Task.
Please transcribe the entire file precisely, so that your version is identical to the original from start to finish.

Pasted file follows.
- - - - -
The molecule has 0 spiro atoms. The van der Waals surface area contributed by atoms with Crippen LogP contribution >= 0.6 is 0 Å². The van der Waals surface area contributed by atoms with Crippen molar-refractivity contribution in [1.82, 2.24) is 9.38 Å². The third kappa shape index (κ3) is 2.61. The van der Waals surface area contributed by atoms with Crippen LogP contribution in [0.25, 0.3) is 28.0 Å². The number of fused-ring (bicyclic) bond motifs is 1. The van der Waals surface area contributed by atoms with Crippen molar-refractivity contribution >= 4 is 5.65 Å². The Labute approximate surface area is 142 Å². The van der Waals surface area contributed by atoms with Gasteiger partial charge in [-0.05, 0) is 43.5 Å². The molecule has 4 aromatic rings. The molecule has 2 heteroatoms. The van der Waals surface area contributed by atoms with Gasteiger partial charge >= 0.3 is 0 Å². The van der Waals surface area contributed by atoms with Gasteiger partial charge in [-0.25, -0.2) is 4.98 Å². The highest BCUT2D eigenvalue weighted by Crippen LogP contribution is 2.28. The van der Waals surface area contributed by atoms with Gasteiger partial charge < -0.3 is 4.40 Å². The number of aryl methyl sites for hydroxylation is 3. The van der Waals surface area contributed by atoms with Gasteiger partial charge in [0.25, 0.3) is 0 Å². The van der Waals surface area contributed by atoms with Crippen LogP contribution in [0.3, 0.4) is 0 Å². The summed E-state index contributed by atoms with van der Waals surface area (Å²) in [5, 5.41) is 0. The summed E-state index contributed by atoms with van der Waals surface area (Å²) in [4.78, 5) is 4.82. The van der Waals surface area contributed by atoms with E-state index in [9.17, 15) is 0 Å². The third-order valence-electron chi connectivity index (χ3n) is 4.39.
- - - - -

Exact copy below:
The molecule has 0 spiro atoms. The van der Waals surface area contributed by atoms with Crippen LogP contribution >= 0.6 is 0 Å². The van der Waals surface area contributed by atoms with Crippen molar-refractivity contribution in [1.82, 2.24) is 9.38 Å². The third kappa shape index (κ3) is 2.61. The van der Waals surface area contributed by atoms with Crippen LogP contribution in [0.25, 0.3) is 28.0 Å². The number of fused-ring (bicyclic) bond motifs is 1. The van der Waals surface area contributed by atoms with Crippen molar-refractivity contribution >= 4 is 5.65 Å². The Labute approximate surface area is 142 Å². The van der Waals surface area contributed by atoms with Gasteiger partial charge in [-0.05, 0) is 43.5 Å². The molecule has 4 aromatic rings. The molecule has 2 heteroatoms. The van der Waals surface area contributed by atoms with Gasteiger partial charge >= 0.3 is 0 Å². The van der Waals surface area contributed by atoms with Gasteiger partial charge in [-0.25, -0.2) is 4.98 Å². The highest BCUT2D eigenvalue weighted by Crippen LogP contribution is 2.28. The van der Waals surface area contributed by atoms with Gasteiger partial charge < -0.3 is 4.40 Å². The number of aryl methyl sites for hydroxylation is 3. The van der Waals surface area contributed by atoms with Gasteiger partial charge in [0.25, 0.3) is 0 Å². The van der Waals surface area contributed by atoms with Crippen LogP contribution in [0.3, 0.4) is 0 Å². The summed E-state index contributed by atoms with van der Waals surface area (Å²) in [5, 5.41) is 0. The summed E-state index contributed by atoms with van der Waals surface area (Å²) in [4.78, 5) is 4.82. The van der Waals surface area contributed by atoms with E-state index in [9.17, 15) is 0 Å². The third-order valence-electron chi connectivity index (χ3n) is 4.39.